The other day, on my way to attend the evening prayers, I saw this procession. I followed, ever engrossed in prayers until I found myself right outside a beverage shop. What I thought was the procession was, in fact, the well-disciplined line of the lungi-clad folks known to most North Indians as the arrogant Malayalees. It was not so hard to believe then the many disturbing stories that I had heard of men such as these. Pregnant with cheap whiskey and fat-oozing meat, they, with their unwashed curly hair pasted back onto the head with thick coconut oil, repulsed me. But little did I know that, like every other Malayalee, I soon would be drawn to this same line some ten years later.
If it is the green hills of Munnar, the lush fertile plains of Kuttanad, the illustrious backwaters of Alappuzha, and the heritage of Fort Kochi that makes Kerala the most desired travel locations in India, it is us, the Malayalees, who keep the tourists away. In our pursuit to attain the highest literacy rate, we have lost the simple niceties that made us who we were. We have now reduced, though well-educated, to a bunch of Marxist fishmongers who pelt stones to disagree. If on rare occasions we do agree, it is done solely through hand gestures, the occasional wobbling of the head, the posture, and through our grunts and snorts. We have traded away the art of conversation for verbal convenience.
Ten years ago, anyone from south India was labeled Madrasi in North India. Perhaps something to do with our love for dosas and chutney, I believe. This was not good, but definitely not as bad as we convinced ourselves. We Malayalees have gone out of our way, taken hard efforts to get this sorted, to make a name for ourselves, and stand apart. And we do stand apart so that the rest of India can mock us. We have rightly got ourselves named The Malayalees.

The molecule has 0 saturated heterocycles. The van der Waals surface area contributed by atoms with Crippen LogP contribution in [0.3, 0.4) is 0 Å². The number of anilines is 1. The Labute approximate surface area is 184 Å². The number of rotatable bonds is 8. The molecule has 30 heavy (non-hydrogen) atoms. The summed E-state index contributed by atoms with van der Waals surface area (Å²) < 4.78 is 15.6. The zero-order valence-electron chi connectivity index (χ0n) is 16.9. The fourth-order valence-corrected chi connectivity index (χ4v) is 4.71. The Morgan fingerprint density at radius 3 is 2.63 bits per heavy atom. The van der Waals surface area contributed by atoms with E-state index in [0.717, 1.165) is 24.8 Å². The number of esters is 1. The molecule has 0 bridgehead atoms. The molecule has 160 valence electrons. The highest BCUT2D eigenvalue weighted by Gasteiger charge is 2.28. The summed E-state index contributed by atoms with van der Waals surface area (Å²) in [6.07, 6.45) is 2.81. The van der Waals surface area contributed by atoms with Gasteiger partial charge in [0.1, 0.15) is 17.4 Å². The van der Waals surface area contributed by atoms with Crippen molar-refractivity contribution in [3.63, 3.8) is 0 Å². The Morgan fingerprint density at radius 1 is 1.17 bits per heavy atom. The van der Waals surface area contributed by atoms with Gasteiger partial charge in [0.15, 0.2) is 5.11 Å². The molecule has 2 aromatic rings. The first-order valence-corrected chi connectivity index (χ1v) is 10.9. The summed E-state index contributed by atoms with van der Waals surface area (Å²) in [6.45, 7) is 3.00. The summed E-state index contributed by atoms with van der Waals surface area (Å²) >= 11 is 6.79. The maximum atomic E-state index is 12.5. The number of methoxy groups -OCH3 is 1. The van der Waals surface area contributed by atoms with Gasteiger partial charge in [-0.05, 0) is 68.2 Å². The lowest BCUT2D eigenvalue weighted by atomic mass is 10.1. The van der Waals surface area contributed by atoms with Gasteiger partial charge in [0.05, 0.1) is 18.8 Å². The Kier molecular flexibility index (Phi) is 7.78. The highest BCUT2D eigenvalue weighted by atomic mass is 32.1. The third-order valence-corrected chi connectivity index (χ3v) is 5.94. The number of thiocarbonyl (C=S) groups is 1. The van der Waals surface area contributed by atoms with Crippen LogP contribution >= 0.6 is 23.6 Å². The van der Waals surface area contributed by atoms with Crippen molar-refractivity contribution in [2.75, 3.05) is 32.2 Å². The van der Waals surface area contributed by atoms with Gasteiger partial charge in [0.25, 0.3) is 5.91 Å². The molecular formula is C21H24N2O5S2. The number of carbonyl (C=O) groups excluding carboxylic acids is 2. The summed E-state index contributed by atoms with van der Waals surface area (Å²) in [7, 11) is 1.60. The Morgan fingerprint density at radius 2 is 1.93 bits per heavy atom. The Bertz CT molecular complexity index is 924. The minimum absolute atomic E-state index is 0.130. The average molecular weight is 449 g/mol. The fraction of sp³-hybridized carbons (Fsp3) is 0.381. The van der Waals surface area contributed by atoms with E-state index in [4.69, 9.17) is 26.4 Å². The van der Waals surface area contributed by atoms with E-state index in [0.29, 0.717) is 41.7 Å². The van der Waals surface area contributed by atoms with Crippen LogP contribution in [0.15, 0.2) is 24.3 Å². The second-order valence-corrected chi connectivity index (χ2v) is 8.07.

There is this popular joke that my friend used to bore me with during our long drives. What happens if you make a team with two Biharis, two Bengalis, and one Punjabi? The answers vary. But this is mine – The two Biharis will construct a building. The Punjabi dons a cloth over it, call it a restaurant, and starts cooking. One of the two Bengalis will call himself the owner and the other will beat him to death, citing the many rules of Marxism for ownership.
That’s that. But what happens when you make a team of five Malayalees?
A group of Malayalee sitting together has achieved absolutely nothing. Our state assembly is perhaps the most ideal of examples.
That’s that. But what happens when you make a team of five Malayalees? Nothing. A group of Malayalee sitting together has achieved absolutely nothing. Our state assembly is perhaps the most ideal of examples. Another point to mention here is their hesitation to speak Malayalam. Even when they know that the team that they are in consists of only Malayalees, they refrain from speaking Malayalam, in hopes that a few English words would give them the right to rein superiority. There are two kinds of Malayalees on occasions such as this – the one who does not give up pretending and the one who has already succumbed to his lazy self. The pretenders, who often enjoy the slice of luck, then pack their bags to Gulf, promising to visit the others often with a bag of goodies which include a Brut spray, the Axe gel, Leather Luxury Bar Soap, and some Bermuda and slippers. The others become politicians.
The world of a Malayalee is a difficult one and most would shuffle in their seats on irritation reading this, but being Malayalees, he cannot care any less lest it affects the digestion of the rice and kootaan he had for lunch.